ALRESFORD Festival of Toy Trains celebrated its 25th anniversary with 23 spectacular track layouts featuring models ranging from 1910 to 1980.
The miniature rail extravaganza brought 700 visitors to Perins School last Saturday to enjoy what is the biggest model railway event in the UK.
Bob Leggett has been organising this train-lovers’ event since it began and each year as well as giving toy train lovers a treat, it raises money for charity.
While the visitors enjoyed real ale, teas, coffees or a welcome ice cream on such a sweltering day, they took time to enjoy the layouts in the school hall and those in the school grounds, as well as browsing the 90 trade stalls.
As always there was a wonderful variety of trains, all running simultaneously – from a 1910 Angel Live Steam to a 1920s and 1930s Ace and Darstead, alongside a good selection of Hornby O Gauge modern trains. The Lego display also drew a crowd.
To mark the occasion, there were also some Silver Jubilee trains, but dating back to 1935 which were made to celebrate George V’s 25 years as king.
As it is the biggest toy train event in the UK, Mr Leggett said how pleased he was everything had gone so well and that so many people had come, some transported by a vintage bus from Alresford station to enjoy this special anniversary occasion.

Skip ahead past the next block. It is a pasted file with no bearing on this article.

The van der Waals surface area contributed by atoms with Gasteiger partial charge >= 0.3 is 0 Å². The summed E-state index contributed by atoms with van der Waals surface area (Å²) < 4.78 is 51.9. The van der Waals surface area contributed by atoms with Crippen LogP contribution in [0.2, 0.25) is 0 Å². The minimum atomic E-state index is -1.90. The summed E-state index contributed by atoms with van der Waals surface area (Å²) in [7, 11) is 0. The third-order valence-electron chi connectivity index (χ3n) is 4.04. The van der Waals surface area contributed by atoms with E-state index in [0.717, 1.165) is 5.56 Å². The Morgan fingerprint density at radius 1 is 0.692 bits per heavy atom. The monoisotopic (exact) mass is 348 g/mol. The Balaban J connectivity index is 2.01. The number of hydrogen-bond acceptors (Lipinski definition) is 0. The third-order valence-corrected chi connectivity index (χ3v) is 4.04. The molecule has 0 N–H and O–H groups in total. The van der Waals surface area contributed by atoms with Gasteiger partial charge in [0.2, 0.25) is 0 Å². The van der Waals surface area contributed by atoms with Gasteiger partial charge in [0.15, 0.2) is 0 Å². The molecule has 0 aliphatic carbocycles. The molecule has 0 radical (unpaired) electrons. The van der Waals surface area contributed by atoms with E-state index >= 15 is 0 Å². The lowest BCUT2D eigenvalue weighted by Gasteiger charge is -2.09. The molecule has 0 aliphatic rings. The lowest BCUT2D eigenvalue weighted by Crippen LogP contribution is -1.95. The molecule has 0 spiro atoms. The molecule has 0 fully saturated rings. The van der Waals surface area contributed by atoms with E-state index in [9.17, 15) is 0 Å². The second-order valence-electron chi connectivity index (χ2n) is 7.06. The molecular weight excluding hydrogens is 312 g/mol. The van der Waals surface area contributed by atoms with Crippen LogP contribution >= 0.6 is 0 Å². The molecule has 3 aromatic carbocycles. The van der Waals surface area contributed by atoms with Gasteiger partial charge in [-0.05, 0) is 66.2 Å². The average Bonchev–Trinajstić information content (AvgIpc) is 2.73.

He added: “I’m not likely to do another 25 years, but I hope the show will continue for a few more years.”
The Alresford Vintage Toy Train Show, as it was first named, was inspired after organiser Mr Leggett saw James Day’s and Chris March’s superb Tri-ang Super 4 layout at a small show in Ditchling, East Sussex, in 1992.
This gave Mr Leggett, who at the time was looking for ways to raise money for a children’s playground in Alresford, where he lived, the idea of running a toy train show.
Using James’ knowledge of other exhibitors and a few traders from local swap meets, the first show took place in June 1993 at Alresford Community Centre.
It was so crowded that one layout from Alton Model Railway Club could not fit in and had to be left out and one trader had to make do with the first-floor corridor. The show included Mike Allen’s Hornby O Gauge layout and Trix and Hornby Dublo layouts.The show was a great success and raised more than £300 for charity.
Over the next few years the show completed its money raising for its original charity and by 1999 was solely organised by Mr Leggett, who continued to raise money for groups who helped at the show.
In 2000, the bold step was taken to move to Perins School and have two large halls and use the local Scouts to organise refreshments and parking and the local branch of Save the Children to man the doors.
With more than 20 vintage layouts, 90 sales tables and regular live music, the show began to establish itself as one of the most popular events on the toy train calendar.
Today the show, now called the Alresford Festival of Toy Trains, continues to offer a variety of 20 vintage layouts and more than 80 sales tables, inside and out.